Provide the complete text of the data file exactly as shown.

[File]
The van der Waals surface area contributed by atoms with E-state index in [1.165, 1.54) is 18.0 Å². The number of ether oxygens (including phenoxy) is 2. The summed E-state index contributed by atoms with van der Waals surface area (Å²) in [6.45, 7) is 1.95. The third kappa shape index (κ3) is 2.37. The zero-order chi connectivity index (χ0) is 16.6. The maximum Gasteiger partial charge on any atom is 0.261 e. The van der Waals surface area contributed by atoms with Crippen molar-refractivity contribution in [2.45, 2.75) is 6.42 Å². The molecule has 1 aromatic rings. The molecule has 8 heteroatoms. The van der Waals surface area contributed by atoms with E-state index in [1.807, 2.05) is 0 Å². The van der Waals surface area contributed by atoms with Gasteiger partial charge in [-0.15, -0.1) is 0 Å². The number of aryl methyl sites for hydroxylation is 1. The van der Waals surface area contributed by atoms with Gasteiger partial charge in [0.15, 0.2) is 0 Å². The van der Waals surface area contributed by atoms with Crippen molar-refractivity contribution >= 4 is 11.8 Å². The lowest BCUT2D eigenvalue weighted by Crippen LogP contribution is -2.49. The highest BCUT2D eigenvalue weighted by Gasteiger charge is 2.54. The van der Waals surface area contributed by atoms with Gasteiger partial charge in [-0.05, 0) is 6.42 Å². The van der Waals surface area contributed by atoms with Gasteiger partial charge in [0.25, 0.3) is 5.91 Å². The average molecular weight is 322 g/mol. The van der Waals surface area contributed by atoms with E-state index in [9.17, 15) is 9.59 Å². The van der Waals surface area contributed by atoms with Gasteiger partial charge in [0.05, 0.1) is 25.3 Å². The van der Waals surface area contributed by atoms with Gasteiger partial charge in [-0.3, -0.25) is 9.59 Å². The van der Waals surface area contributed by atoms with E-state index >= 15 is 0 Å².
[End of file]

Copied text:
The van der Waals surface area contributed by atoms with E-state index in [1.165, 1.54) is 18.0 Å². The number of ether oxygens (including phenoxy) is 2. The summed E-state index contributed by atoms with van der Waals surface area (Å²) in [6.45, 7) is 1.95. The third kappa shape index (κ3) is 2.37. The zero-order chi connectivity index (χ0) is 16.6. The maximum Gasteiger partial charge on any atom is 0.261 e. The van der Waals surface area contributed by atoms with Crippen molar-refractivity contribution in [2.45, 2.75) is 6.42 Å². The molecule has 1 aromatic rings. The molecule has 8 heteroatoms. The van der Waals surface area contributed by atoms with E-state index in [1.807, 2.05) is 0 Å². The van der Waals surface area contributed by atoms with Gasteiger partial charge in [-0.15, -0.1) is 0 Å². The number of aryl methyl sites for hydroxylation is 1. The van der Waals surface area contributed by atoms with Gasteiger partial charge in [0.15, 0.2) is 0 Å². The van der Waals surface area contributed by atoms with Crippen molar-refractivity contribution >= 4 is 11.8 Å². The lowest BCUT2D eigenvalue weighted by Crippen LogP contribution is -2.49. The highest BCUT2D eigenvalue weighted by Gasteiger charge is 2.54. The van der Waals surface area contributed by atoms with Gasteiger partial charge in [-0.05, 0) is 6.42 Å². The van der Waals surface area contributed by atoms with Gasteiger partial charge in [0.25, 0.3) is 5.91 Å². The average molecular weight is 322 g/mol. The van der Waals surface area contributed by atoms with E-state index in [9.17, 15) is 9.59 Å². The van der Waals surface area contributed by atoms with Gasteiger partial charge in [0.05, 0.1) is 25.3 Å². The van der Waals surface area contributed by atoms with Gasteiger partial charge in [-0.3, -0.25) is 9.59 Å². The van der Waals surface area contributed by atoms with E-state index >= 15 is 0 Å².